In lithography, there’s no obvious advantage to larger wafers sizes, since scanners expose one small section at a time and therefore larger wafers take longer to pattern. Thus, to process a 300 and a 450-millimeter wafer in the same amount of time, the processing speed per unit area has to go up, while in principle, it goes down because larger and heavier wafers are being handled. But what would be ASML’s incentive to maintain the throughput? Since customers would need to buy fewer scanners, would they be willing to pay proportionately more for the 450-millimeter systems?

Moreover, at the time, ASML already had its hands full with the development of EUV scanners, which was proceeding much more slowly than originally planned. A set of alpha tools had been developed relatively quickly at the start of the century, but soon after, the Veldhoven-based company began to realize that it had vastly underestimated the industrialization of the technology. It would very much prefer to have every available engineer working on EUV.

Great optics

As one of the key players, ASML didn’t start 450-mm development until customers were willing to help pay for it. In July 2012, Intel took a 2.5-billion-euro, 15-percent stake in the equipment manufacturer and also put up 830 million euros in R&D money, of which more than 550 million was earmarked for the development of 450-millimeter equipment. TSMC (five percent stake and 276 million euros) followed soon, as did Samsung (3 percent and 276 million).

Earlier, in 2008, the big three had announced that they would work together to get 450 mm off the ground. In 2011, together with IBM and Globalfoundries, they launched the Global 450 Consortium (G450C) to start developing a 450-mm ecosystem. Notably, Nikon, which had Intel as its largest customer, delivered the only optical 450-millimeter scanner ever made. Around 2011-2012, the first plans for 450-millimeter fabs also came out.

“As a market leader, you can’t just say no to your biggest customers. You can have an opinion about it, you can challenge them to convince you, but in the end, you have to accommodate them,” Van den Brink said about the reluctance with which ASML began work on 450 mm after Intel, TSMC and Samsung had wired the money.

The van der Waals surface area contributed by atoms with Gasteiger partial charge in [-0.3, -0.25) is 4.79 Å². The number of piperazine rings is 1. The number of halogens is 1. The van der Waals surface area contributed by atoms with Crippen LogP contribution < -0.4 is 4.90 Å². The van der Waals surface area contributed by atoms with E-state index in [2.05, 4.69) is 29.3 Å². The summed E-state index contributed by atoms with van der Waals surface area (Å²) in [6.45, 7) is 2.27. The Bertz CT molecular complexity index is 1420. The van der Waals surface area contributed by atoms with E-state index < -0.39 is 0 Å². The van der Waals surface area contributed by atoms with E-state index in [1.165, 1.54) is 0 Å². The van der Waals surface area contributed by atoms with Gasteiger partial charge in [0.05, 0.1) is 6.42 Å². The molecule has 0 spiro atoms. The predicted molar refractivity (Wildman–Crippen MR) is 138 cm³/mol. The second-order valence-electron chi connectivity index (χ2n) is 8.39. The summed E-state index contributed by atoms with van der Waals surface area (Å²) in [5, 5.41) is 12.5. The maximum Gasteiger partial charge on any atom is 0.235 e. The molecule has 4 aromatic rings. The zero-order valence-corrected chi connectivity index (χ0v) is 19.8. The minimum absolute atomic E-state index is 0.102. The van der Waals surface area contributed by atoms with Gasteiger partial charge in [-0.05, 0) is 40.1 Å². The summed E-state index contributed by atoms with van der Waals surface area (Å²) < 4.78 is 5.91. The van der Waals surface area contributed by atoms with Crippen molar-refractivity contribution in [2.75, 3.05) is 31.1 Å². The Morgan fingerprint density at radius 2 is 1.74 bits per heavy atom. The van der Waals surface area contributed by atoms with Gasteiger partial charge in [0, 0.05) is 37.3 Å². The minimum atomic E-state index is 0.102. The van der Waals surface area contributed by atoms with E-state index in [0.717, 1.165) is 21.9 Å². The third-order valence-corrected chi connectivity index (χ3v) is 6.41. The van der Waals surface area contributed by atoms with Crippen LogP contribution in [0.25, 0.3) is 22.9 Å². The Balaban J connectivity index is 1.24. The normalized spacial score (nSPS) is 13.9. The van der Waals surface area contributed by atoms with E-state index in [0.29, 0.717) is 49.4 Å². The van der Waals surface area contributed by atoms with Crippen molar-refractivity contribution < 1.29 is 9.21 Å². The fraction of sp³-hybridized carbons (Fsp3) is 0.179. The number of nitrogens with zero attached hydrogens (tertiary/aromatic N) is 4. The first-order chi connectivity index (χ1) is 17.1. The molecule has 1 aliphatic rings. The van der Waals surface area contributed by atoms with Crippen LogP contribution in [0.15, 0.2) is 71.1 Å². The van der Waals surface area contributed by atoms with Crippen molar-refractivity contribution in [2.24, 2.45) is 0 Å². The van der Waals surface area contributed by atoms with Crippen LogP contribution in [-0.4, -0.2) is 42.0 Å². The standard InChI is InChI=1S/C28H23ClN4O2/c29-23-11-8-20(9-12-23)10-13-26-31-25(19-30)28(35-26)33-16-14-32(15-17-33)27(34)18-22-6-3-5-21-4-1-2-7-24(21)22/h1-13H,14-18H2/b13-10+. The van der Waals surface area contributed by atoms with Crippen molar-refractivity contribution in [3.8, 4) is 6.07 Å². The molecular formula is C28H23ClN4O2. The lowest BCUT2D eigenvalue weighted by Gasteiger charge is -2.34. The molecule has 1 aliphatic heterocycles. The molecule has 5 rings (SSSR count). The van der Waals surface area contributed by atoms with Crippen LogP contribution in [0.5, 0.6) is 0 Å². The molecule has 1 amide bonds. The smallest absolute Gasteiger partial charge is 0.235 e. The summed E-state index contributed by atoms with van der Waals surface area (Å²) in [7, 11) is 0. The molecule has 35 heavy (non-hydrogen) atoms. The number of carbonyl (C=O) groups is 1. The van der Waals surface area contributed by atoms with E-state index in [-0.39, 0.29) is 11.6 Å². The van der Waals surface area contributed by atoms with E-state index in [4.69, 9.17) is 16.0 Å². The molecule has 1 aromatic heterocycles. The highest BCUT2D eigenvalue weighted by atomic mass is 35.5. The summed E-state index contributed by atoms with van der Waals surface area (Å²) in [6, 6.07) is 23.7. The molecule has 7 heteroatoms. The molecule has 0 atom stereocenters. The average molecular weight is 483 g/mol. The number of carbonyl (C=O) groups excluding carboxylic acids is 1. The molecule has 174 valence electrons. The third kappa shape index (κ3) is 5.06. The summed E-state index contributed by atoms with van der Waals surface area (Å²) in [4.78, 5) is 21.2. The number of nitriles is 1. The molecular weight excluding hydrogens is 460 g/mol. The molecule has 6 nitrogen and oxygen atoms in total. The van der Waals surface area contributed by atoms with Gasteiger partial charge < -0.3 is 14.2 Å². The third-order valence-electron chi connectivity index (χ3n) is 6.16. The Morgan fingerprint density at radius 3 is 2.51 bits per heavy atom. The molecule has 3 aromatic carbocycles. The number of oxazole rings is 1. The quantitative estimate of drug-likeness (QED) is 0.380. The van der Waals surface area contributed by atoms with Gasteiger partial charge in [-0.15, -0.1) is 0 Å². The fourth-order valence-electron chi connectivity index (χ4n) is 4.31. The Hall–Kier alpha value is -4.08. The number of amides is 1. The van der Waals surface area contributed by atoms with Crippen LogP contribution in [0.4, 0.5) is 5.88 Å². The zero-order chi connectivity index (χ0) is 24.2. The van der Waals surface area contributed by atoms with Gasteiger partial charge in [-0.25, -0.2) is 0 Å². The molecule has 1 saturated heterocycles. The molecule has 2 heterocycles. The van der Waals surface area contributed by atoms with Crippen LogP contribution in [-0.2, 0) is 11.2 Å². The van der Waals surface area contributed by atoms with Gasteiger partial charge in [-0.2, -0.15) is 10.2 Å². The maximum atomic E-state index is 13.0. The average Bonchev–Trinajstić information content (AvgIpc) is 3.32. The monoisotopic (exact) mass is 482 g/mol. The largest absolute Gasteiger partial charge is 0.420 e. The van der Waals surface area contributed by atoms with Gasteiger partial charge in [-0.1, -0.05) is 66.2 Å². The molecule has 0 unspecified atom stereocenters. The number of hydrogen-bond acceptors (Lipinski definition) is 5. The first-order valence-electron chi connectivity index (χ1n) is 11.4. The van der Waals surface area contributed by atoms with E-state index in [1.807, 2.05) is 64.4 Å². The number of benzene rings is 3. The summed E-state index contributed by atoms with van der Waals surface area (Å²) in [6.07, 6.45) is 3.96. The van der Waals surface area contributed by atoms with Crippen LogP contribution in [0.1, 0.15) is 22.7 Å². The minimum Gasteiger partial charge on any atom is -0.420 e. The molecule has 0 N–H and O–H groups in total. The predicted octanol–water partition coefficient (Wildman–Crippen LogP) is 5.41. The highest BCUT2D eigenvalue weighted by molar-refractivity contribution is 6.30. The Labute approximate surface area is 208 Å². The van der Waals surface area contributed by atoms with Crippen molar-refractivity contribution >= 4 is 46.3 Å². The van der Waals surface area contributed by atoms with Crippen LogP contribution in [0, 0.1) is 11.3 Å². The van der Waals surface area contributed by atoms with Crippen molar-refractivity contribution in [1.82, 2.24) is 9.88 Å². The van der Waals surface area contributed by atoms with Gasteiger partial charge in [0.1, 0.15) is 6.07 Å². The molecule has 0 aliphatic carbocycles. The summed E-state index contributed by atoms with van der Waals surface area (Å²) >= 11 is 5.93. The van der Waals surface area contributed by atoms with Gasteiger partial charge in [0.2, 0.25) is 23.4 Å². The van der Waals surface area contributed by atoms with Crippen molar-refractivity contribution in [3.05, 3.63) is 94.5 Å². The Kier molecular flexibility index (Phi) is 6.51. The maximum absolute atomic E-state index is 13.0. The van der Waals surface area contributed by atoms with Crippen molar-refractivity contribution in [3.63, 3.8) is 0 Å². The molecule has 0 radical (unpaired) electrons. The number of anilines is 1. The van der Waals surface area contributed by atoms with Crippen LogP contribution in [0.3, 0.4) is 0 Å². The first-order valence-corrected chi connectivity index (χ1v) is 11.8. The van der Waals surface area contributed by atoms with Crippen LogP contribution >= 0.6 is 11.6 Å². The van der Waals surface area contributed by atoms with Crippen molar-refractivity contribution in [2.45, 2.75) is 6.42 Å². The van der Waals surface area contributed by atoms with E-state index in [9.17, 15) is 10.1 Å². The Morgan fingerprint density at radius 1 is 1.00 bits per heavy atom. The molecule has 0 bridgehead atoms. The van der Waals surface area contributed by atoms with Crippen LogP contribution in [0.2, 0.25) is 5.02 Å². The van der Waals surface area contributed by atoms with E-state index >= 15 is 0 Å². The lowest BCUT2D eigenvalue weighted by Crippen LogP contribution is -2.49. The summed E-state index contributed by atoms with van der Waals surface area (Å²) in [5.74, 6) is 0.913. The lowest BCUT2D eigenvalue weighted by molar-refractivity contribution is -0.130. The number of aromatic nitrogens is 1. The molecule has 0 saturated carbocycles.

Then, during a keynote speech at the International Solid-State Circuits Conference (ISSCC) in early 2013, Van den Brink revealed that ASML had committed to the same processing speed per wafer area unit. So, in the lithography domain, chipmakers wouldn’t get a productivity improvement, but they claimed that they would make up for that in the rest of the production process, in which the processing speed of most steps is (almost) independent of wafer area.

Van den Brink said something else of note at that ISSCC. While it was generally assumed that the die was cast on 450 mm now that G450C had been established and Intel, Samsung and TSMC were co-paying, the ASML CTO observed that industry enthusiasm for it was still underwhelming.

Less than a month later, Chiang walked into Chang’s office to talk him out of moving to the larger wafer size. Chang realized his COO was right, called several internal company meetings and consulted the other major chip machine manufacturers Applied Materials, KLA-Tencor and Lam Research, who indeed had no appetite for 450 mm. Now, TSMC needed a good excuse, since reversing course on a technology you touted doesn’t have great optics.

“It’s not off the table, but I expect it to be pushed out at least two years,” Van den Brink said in 2014, adding that he didn’t rule out 450 mm would never be resuscitated. G450C was quietly buried in 2017. Today, TSMC’s market capitalization is 465 billion dollars, while Intel’s is 150 billion dollars.

Main picture credit: TSMC